‘Huge Destruction’ and Deaths in Kenya Dam Burst

By Reuters
May 10, 2018World News
‘Huge Destruction’ and Deaths in Kenya Dam Burst
People carry a victim's body from a residential area after Patel dam burst its bank at Solai, about 40 kilometres north of Nakuru, Kenya, on May 10, 2018. (AFP/Getty Images)

SOLAI, Kenya—A dam burst in Kenya after weeks of torrential rain, unleashing a torrent of water that smashed into two villages, killing at least 32 people and causing “huge destruction”, rescue services and government officials said.

The walls of the Patel dam, situated on a flower farm on top of a hill in Nakuru county, 190 km (120 miles) northwest of Nairobi, gave way late on Wednesday, May 9, as nearby residents were sitting down to evening meals.

The floodwaters swept away powerlines, homes and buildings, including a primary school, a Reuters photographer on the scene said, as rescue workers picked through rubble and mud searching for survivors.

Veronica Wanjiku Ngigi, 67, said she was at home brewing tea with her son at around 8 pm (1700 GMT) when his wife rushed in to say the dam had burst and they needed to get to higher ground immediately.

Volunteers search for survivors in a residential area at Solai. (AFP/Getty Images)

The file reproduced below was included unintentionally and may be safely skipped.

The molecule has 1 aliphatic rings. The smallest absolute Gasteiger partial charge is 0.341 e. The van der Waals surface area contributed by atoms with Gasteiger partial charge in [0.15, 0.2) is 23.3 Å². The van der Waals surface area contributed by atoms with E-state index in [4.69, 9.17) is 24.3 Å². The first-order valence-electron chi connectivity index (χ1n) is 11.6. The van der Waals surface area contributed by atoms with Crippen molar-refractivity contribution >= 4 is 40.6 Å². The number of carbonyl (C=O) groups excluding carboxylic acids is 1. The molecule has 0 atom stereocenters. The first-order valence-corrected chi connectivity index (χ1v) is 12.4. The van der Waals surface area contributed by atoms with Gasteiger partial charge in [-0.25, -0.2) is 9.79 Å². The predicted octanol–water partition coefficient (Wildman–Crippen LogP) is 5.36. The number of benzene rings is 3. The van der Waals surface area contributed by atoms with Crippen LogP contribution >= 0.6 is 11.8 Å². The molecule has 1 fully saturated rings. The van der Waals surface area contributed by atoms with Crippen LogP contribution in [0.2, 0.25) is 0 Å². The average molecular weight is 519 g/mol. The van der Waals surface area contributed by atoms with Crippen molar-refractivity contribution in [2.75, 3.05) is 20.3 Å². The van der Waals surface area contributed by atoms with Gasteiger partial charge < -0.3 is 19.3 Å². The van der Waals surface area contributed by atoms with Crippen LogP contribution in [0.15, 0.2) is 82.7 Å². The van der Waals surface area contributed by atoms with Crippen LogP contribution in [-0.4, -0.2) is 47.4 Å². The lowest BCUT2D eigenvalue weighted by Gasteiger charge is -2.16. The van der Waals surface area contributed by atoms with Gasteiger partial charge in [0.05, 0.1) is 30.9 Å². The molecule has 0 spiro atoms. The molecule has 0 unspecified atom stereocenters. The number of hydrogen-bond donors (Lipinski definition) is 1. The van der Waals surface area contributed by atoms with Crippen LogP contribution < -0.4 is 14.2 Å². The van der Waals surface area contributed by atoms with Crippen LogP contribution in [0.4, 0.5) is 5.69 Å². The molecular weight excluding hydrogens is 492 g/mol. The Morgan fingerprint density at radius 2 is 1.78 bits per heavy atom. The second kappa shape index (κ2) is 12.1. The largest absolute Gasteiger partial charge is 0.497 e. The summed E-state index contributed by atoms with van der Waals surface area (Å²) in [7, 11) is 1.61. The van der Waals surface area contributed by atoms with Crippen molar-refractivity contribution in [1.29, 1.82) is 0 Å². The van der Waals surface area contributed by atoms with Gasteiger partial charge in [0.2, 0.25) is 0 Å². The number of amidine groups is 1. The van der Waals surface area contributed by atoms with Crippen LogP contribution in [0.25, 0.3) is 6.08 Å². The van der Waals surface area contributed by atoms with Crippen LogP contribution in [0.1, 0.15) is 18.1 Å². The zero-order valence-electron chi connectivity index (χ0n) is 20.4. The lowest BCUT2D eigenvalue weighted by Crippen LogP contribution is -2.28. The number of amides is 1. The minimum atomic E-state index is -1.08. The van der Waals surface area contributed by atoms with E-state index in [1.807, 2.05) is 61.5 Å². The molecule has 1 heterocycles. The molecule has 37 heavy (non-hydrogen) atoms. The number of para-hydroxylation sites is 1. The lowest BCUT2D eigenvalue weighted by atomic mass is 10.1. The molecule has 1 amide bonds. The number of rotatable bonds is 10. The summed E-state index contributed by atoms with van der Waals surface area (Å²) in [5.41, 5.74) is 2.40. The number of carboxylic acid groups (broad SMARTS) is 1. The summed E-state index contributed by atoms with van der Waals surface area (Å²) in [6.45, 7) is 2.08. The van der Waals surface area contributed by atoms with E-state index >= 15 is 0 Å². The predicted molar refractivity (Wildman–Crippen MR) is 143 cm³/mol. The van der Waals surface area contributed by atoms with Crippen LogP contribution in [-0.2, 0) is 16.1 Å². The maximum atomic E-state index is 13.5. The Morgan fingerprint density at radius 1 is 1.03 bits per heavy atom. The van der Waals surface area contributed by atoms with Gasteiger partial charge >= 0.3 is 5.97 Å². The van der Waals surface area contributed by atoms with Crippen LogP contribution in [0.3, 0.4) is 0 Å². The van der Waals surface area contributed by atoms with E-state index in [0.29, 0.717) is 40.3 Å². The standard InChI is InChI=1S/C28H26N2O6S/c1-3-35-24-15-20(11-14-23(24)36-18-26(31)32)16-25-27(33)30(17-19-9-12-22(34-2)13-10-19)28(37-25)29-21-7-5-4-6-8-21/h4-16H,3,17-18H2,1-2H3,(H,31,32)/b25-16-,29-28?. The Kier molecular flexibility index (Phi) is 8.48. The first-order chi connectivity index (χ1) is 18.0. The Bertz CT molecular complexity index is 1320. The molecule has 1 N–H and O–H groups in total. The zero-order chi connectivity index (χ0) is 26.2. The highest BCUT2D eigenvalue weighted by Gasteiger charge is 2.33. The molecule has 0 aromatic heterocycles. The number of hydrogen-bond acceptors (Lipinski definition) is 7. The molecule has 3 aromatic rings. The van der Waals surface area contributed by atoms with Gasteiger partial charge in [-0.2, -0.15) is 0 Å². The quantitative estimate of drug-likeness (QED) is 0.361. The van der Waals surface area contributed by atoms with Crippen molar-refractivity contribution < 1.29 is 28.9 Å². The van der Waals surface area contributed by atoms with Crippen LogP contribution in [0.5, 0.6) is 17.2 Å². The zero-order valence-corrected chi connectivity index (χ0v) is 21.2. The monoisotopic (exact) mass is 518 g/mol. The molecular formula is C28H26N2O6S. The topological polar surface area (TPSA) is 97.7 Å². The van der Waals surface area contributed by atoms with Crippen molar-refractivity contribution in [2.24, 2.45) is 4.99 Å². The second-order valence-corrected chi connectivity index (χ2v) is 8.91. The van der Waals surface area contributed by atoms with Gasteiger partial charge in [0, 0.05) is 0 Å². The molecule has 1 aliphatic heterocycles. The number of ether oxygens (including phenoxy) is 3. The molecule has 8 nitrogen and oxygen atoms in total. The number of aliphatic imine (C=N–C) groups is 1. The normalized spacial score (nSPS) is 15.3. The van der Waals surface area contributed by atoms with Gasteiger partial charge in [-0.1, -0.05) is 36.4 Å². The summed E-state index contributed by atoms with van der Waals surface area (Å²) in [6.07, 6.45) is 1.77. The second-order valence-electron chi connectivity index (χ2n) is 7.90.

The water caused “huge destruction”, Nakuru governor Lee Kinyajui said. (AFP/Getty Images)

“It was a sea of water. My neighbor was killed when the water smashed through the wall of his house. He was blind so he could not run. They found his body in the morning,” she told Reuters. “My other neighbors also died. All our houses have been ruined.”

The area around Nakuru is on the edge of Kenya’s main flower-farming region—a major source of foreign exchange and employment for East Africa’s biggest economy – and is dotted with irrigation reservoirs. Nearly all Kenya’s cut flowers are exported to Europe.

Other nearby dams looked like they were ready to burst, Wanjiku said.

“There is another dam which is also overflowing which is looking risky,” she said. “We are scared.”

After a severe drought last year, East Africa has been hit by two months of heavy rain that has displaced hundreds of thousands of people in Kenya, Somalia, Ethiopia and Uganda.

Even before this week’s dam-burst, rains had killed 132 people and displaced 222,000 in Kenya alone, according to the government.

The St. John Ambulance service said at least 21 people had been killed downstream of the dam. The Kenya Red Cross said 39 people had been rescued from the mud.

“The water has caused huge destruction of both life and property. The extent of the damage has yet to be ascertained,” Nakuru governor Lee Kinyajui said in a statement.

Arriving at the scene, Interior Minister Fred Matiangi pledged central government assistance to those affected.

By Thomas Mukoya, George Obulutsa and Duncan Miriri

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